Today’s post is a reprint of a guest post I wrote for flyteblog.com. A big thanks to my boss for having it on his popular blog.
As a developer, I’ve probably built or worked on several hundred websites at my current job.
As the company has grown and our offices have become more spread out, the exposure to elements of a project that are not part of development has naturally narrowed. (I do sometimes miss our “one room schoolhouse” office). Flyte has been on the leading edge of Social Media and I’ve become a convert, but haven’t done a lot with it beyond my Twitter and Facebook pages.
I thought it might be fun and interesting to see what my learnings would be while working through a new project of my own.
Lesson 1: Figure out your business first, then build a website for it. Not the other way around.
Several friends and acquaintances have mentioned that while Amazon is a trusted online store, they feel overwhelmed by the busy home page and the number of choices. As a voracious reader, my friends often ask me what I’m reading and for suggestions. I also hear excellent book suggestions from friends and my boss.
My idea was to present selected choices through Amazon with quick pick book suggestions. Once people find they like the site suggestions it can become a quick way of picking a book and ordering it though Amazon, usually within the framework of my cozy website.
Since this was a learning project, my approach was like that of a number of people with new, very small businesses – with a not fully defined idea for making some money, and a preference for spending my time worrying about what the site looked like instead of how effective it would be.
After going back and forth with my build (for much longer than I should have) because I waffled between direct links to Amazon or an iframe associates store, I decided to really go for the social media challenge and use the iframe store within my content area. This means I’ll need to get really creative with Social Media, since search engines will not “see” the book content in the iframe store. Iframes are sometimes a necessary evil but be aware of their limitations and build in other avenues to feed rich content to search engines.
Lesson 2: Visual look of design is important, but know your content, strategy, and information architecture so it can guide the design.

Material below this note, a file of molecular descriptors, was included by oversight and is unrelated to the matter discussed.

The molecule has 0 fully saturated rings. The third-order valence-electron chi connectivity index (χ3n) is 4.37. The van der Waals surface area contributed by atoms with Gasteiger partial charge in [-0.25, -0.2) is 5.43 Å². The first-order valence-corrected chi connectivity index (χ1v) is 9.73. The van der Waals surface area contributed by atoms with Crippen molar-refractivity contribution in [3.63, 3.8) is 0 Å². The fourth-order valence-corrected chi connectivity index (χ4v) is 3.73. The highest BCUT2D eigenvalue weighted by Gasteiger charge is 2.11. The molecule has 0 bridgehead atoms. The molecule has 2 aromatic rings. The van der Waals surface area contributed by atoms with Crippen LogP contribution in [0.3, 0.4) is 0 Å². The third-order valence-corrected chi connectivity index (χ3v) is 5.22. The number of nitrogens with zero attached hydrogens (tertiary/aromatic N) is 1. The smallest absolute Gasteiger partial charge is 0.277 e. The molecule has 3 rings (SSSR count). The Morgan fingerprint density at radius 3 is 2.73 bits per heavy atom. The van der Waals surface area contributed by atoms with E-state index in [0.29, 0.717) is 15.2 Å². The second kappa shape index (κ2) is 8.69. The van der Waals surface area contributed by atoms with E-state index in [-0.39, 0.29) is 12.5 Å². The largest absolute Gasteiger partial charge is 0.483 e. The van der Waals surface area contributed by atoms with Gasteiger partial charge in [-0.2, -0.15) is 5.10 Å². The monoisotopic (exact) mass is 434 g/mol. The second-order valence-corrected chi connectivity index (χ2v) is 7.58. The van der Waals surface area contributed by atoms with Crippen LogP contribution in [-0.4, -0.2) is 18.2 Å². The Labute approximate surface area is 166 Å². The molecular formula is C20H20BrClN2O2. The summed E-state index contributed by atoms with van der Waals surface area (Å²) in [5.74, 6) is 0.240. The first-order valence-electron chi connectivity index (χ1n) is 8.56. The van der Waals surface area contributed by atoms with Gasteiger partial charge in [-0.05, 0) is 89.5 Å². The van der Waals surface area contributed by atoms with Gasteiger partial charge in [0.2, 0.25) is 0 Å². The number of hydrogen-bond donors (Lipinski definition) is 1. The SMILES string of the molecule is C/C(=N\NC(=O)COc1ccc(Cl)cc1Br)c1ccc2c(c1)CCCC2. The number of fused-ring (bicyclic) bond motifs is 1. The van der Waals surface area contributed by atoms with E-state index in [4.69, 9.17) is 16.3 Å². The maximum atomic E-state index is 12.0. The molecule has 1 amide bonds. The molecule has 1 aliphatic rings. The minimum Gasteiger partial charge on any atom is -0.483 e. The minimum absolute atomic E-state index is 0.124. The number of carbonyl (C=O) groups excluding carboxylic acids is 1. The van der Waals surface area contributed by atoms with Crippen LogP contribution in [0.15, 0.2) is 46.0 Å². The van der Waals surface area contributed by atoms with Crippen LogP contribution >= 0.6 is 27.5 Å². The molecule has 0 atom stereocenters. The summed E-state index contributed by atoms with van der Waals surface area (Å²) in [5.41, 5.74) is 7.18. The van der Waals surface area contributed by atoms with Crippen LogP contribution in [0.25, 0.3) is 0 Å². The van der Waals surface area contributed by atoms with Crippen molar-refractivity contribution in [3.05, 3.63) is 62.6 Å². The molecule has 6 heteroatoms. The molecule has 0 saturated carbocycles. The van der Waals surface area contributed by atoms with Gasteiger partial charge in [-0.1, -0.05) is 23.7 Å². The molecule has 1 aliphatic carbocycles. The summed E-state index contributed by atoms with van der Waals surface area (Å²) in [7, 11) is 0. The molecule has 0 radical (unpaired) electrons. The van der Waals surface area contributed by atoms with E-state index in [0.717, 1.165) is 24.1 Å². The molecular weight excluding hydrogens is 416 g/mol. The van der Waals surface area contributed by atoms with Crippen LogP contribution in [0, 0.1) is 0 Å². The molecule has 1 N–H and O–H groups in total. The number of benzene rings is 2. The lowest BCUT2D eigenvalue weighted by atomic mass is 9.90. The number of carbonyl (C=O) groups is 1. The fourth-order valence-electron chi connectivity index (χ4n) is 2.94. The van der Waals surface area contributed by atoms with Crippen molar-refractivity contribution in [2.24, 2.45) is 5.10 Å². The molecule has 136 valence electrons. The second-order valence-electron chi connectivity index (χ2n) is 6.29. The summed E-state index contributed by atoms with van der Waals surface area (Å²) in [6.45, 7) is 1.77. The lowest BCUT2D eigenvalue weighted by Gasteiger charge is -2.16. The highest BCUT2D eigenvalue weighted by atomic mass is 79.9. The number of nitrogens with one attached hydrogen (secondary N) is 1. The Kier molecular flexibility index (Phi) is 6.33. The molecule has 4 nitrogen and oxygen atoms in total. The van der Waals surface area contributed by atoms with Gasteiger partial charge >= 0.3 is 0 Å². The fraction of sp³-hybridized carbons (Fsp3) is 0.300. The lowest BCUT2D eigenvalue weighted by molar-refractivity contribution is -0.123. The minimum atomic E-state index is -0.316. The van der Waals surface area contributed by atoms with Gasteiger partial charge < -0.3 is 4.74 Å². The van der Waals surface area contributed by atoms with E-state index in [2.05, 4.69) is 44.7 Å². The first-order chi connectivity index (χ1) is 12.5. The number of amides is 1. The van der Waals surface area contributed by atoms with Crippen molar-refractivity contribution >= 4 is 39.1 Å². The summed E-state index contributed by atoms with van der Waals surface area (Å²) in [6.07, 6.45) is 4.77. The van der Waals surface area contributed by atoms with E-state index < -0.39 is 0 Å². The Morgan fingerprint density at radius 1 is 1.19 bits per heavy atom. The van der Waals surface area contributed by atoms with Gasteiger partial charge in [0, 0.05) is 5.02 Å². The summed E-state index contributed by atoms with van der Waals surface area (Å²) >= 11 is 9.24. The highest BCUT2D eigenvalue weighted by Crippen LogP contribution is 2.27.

(And lesson 2b, which I already knew but apparently had to learn again the hard way – make sure you have the design locked down before you start the build).
- A site that is pretty will not trump the lack of good content or non-intuitive navigation.
- You can be unique and creative without getting your budget off track.
- I’ve been using an app for turning photos into ink and water color drawings and decided to use this to create illustrations for my site. After buying a few stock photos, and taking a few myself, I used the app to give a cozy welcoming feeling to the pages with faux illustrations.
I went ahead and made the site live. After all, if you build it they will come, right? My only promotion of it was to offer a sneak peak on my facebook page (soft launch) . As expected, I’ve had very few hits (I check my google analytics daily – there was one weird day where I suddenly had 42 visitors, direct traffic from Hennepin County, Minnesota – I have a vision of an entire classroom of people being given a wrong URL!)
The better approach
Now to see if targeting search engines and using Social media can make a difference.
Coming up with keywords: Word Tracker offers a free trial or you can use the free keyword tool at Google. I put in my generic search term – Book Suggestions. Wham! immediately it returned something I’m embarrassed to admit I hadn’t given a thought to – using the phrase Book Club suggestions. I was also surprised just how much difference a slight variation can make. E.g.: “book club reading list” had low competition, and global search number of 4,400. However, “reading book club” had low competition, and a global search of 246,000.
I came up with several similar eye openers and went back to my site, rewriting some of the content, navigation and titles to incorporate the terms. I admit, at times the text felt more awkward to me, but we’re giving keywords a try right?
Next I moved over some of my mainebabyboomer blog posts on books I’ve read to the new blog on The Cozy Library. Since I’m using iframes, the blog is going to become the main source of content that the search engines can find. Starting out with several posts gives it a kick start, and I’ll need to blog regularly each time I read a new book.
Lesson 3 – Know when phase 1 is done and it’s time to start phase 2.
I could go on tweaking the site and adding content forever, staying in “soft launch” mode. There will always be more SEO that can be done, more books added, more blog posts, more design tweaks. I want to comb through past flyte blog and Maine SEO blog posts culling out ideas to follow up. But that work can also be done after official launch. It’s better to get this website out and start promoting it – while I continue to go on reading flyte articles on how to use twitter, facebook, blogging and SEO to promote it. So….(drum roll)…Announcing the new site, Cozy-Library.com.
Postscript Learning – the spike in my google analytics turned out to be because I was doing cross browser testing using Adobe BrowserLab – be sure to take their IP out of the mix if you don’t want to skew your results.